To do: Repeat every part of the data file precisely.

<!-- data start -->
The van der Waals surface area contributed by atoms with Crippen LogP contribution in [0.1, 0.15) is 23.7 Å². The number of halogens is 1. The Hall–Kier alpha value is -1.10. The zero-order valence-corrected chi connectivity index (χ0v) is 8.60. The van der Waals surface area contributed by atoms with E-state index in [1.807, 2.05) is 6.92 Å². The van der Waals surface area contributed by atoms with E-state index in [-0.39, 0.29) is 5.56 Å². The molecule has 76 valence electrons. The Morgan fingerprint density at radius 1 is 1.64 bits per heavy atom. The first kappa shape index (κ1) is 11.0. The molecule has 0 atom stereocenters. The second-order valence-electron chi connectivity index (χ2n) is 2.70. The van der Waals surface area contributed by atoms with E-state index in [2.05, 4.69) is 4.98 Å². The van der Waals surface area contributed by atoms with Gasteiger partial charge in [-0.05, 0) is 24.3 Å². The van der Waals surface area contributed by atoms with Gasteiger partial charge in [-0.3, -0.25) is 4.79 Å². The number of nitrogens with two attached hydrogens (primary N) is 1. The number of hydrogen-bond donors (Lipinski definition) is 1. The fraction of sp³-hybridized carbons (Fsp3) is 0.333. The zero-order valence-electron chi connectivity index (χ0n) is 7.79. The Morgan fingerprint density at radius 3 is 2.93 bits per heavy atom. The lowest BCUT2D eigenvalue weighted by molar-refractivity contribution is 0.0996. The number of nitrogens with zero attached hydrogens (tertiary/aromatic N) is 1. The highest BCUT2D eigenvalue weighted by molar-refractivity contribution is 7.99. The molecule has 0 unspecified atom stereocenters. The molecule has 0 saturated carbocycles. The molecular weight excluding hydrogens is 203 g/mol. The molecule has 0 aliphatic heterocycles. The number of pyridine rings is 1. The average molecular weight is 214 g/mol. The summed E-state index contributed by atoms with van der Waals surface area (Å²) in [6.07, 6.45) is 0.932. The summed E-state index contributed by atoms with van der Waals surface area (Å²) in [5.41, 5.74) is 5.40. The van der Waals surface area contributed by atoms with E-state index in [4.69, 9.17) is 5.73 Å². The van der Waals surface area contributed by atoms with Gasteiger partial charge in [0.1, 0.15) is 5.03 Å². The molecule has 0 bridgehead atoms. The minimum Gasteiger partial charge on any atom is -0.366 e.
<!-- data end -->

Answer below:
The van der Waals surface area contributed by atoms with Crippen LogP contribution in [0.1, 0.15) is 23.7 Å². The number of halogens is 1. The Hall–Kier alpha value is -1.10. The zero-order valence-corrected chi connectivity index (χ0v) is 8.60. The van der Waals surface area contributed by atoms with E-state index in [1.807, 2.05) is 6.92 Å². The van der Waals surface area contributed by atoms with E-state index in [-0.39, 0.29) is 5.56 Å². The molecule has 76 valence electrons. The Morgan fingerprint density at radius 1 is 1.64 bits per heavy atom. The first kappa shape index (κ1) is 11.0. The molecule has 0 atom stereocenters. The second-order valence-electron chi connectivity index (χ2n) is 2.70. The van der Waals surface area contributed by atoms with E-state index in [2.05, 4.69) is 4.98 Å². The van der Waals surface area contributed by atoms with Gasteiger partial charge in [-0.05, 0) is 24.3 Å². The van der Waals surface area contributed by atoms with Gasteiger partial charge in [-0.3, -0.25) is 4.79 Å². The number of nitrogens with two attached hydrogens (primary N) is 1. The number of hydrogen-bond donors (Lipinski definition) is 1. The fraction of sp³-hybridized carbons (Fsp3) is 0.333. The zero-order valence-electron chi connectivity index (χ0n) is 7.79. The Morgan fingerprint density at radius 3 is 2.93 bits per heavy atom. The lowest BCUT2D eigenvalue weighted by molar-refractivity contribution is 0.0996. The number of nitrogens with zero attached hydrogens (tertiary/aromatic N) is 1. The highest BCUT2D eigenvalue weighted by molar-refractivity contribution is 7.99. The molecule has 0 unspecified atom stereocenters. The molecule has 0 saturated carbocycles. The molecular weight excluding hydrogens is 203 g/mol. The molecule has 0 aliphatic heterocycles. The number of pyridine rings is 1. The average molecular weight is 214 g/mol. The summed E-state index contributed by atoms with van der Waals surface area (Å²) in [6.07, 6.45) is 0.932. The summed E-state index contributed by atoms with van der Waals surface area (Å²) in [5.41, 5.74) is 5.40. The van der Waals surface area contributed by atoms with E-state index in [4.69, 9.17) is 5.73 Å². The van der Waals surface area contributed by atoms with Gasteiger partial charge in [0.1, 0.15) is 5.03 Å². The molecule has 0 bridgehead atoms. The minimum Gasteiger partial charge on any atom is -0.366 e.